The New York Giants Have Slayed Goliath Before

As Eli Manning & Co. attempt to knock off the unbeaten Panthers, the script looks eerily similar to a Meadowlands showdown 17 years ago ... plus, answering your Week 15 questions about Andy Dalton and more
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Week 15, 1998: The 13-0 Broncos, with MVP favorite Terrell Davis keying the highest-scoring offense in the AFC, travel to New Jersey to play the sub-.500 Giants at the Meadowlands. Weather for the 1 p.m. kickoff: No rain, light winds, 41 degrees.

Week 15, 2015: The 13-0 Panthers, with MVP favorite Cam Newton keying the highest-scoring offense in the NFC, travel to New Jersey to play the sub-.500 Giants at the Meadowlands. Projected weather for the 1 p.m. kickoff: No rain, light winds, 44 degrees.

Score in 1998: Giants 20, Broncos 16.

Score in 2015: “Let’s hope history doesn’t repeat itself,” says Carolina tight end Greg Olsen.

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The Panthers aren’t in exactly the same situation as Denver was 17 years ago. In 1998, the Giants were 5-8, and their quarterback was Kent Graham, a journeyman part-time starter who had seven career wins the day he went up against the great John Elway. Eli Manning will preside for the Giants on Sunday. He has 105 wins, including two Super Bowls over Tom Brady, who saw his own run at perfection ruined by New York. And, by the way, Manning has a pretty good deep threat in Odell Beckham Jr.

Kent Graham celebrates the Giants’ upset win over the Broncos in 1998.

Kent Graham celebrates the Giants’ upset win over the Broncos in 1998.

I called Graham at his home in Illinois and asked if he had any advice he’d share with this generation of Giants, who are 6-7 and six-point underdogs. “Not a lot I can say,” says Graham, who ended up winning 38 games in a 10-year NFL career. “Eli’s been through this—he’s won a lot of these games at the highest level. There’s nothing I can tell him that he doesn’t know. I always felt in a game like this, it’s important to remember these things: Do your job. One play at a time. Make great decisions. It’s cliché, I know, but that’s what wins.”

As Graham recalled on Tuesday, “The one thing I’ll never forget about that week … it’s the first time I was ever preparing for a game and I said to my wife, ‘I’m not sure we can beat these guys.’ They were the best in football, the defending Super Bowl champs, and everyone in football knew they were the best.”

It was a strange game from the start. The Broncos were held to three field goals through three quarters, with the Giants gaining more confidence as the game went on. But Terrell Davis, who had a monster game, ran around left end for a 27-yard touchdown with 4:08 left in the fourth quarter to give Denver a 16-13 lead. On the next series, the Giants were driving when running back Gary Brown fumbled and Bill Romanowski recovered it. With 3:36 left to play, it looked over.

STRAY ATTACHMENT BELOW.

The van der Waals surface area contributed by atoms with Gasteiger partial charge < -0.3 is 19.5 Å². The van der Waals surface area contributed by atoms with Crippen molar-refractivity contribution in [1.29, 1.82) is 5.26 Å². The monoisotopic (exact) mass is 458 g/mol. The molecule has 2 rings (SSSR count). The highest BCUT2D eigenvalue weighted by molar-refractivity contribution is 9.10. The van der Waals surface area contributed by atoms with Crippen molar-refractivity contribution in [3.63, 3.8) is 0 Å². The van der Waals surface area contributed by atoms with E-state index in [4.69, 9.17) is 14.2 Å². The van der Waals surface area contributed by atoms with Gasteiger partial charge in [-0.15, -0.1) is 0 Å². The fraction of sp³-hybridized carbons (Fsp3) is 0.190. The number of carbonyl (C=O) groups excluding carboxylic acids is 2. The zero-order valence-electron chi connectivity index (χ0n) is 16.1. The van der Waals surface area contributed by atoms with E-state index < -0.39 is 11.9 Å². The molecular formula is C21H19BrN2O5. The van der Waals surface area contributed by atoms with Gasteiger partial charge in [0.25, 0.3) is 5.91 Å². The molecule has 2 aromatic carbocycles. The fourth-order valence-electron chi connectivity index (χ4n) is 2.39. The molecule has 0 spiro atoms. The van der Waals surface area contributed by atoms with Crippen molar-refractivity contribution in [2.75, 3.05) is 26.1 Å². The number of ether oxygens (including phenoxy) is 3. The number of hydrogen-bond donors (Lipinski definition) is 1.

Terrell Davis scores a fourth-quarter go-ahead touchdown against the Giants in ’98.

Terrell Davis scores a fourth-quarter go-ahead touchdown against the Giants in ’98.

That’s what Romanowski told Graham. “He had the ball, and he came over to me, waving it at me and saying some stuff, taunting, about how the game was over,’’ Graham says. “You know, trying to provoke me. I had to remember to keep my cool.”

On Tuesday, former Broncos coach Mike Shanahan also recalled the end of the game. Of the ensuing series, he said, “All we needed was one yard and the game’s over.”

Sort of. Davis was knocked back on second-and-1 for a loss of two, and then fullback Howard Griffith ran into the teeth of a blitz on third down. Loss of five, followed by a Denver punt.

The Giants got the ball back at their 14-yard line with 1:49 remaining.

“What I recall then,’’ Graham says, “is the crowd starting to get into it, really believing we could do it.”

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Do it? Beat the great Broncos?

Kent Graham did it, capping a six-play, 86-yard drive with a deep route to Amani Toomer, who beat Denver’s nickel corner for 37 yards. Touchdown.

“It was like the whole team came out on the field to celebrate,” Graham says. “Amazing! My greatest day in football.”

The drive took only 61 seconds.

Next series: Elway took a huge sack from Chad Bratzke, and the Giants hung on for the four-point win.

Denver lost the following week as well, to Miami, and then won their regular-season finale before going on a roll and winning a second straight championship—in Elway’s last season.

“That loss might have been the best thing to happen to us,” Shanahan says. “We had everybody telling us how great we were, and maybe losing brought us back to reality a little bit. By the last game of the year [a win over Seattle], our guys were pissed. And we got back to playing great, I thought.”

So, I asked Shanahan: What advice would you have for Ron Rivera, if Rivera were in a similar spot, having clinched the top seed with one or two games to go before the playoffs? Preserve the health of your team, or go for the undefeated season and history?

“Go for it,’’ Shanahan says. “It’s football. Keep the same mindset. Keep your foot on the accelerator. You hear it all the time once you clinch: ‘Can’t play your stars. Can’t risk your guys getting hurt.’ Well, it’s a risk. You don’t want Cam Newton getting hurt, obviously. But you’ve got to play football, and play it with your best guys.”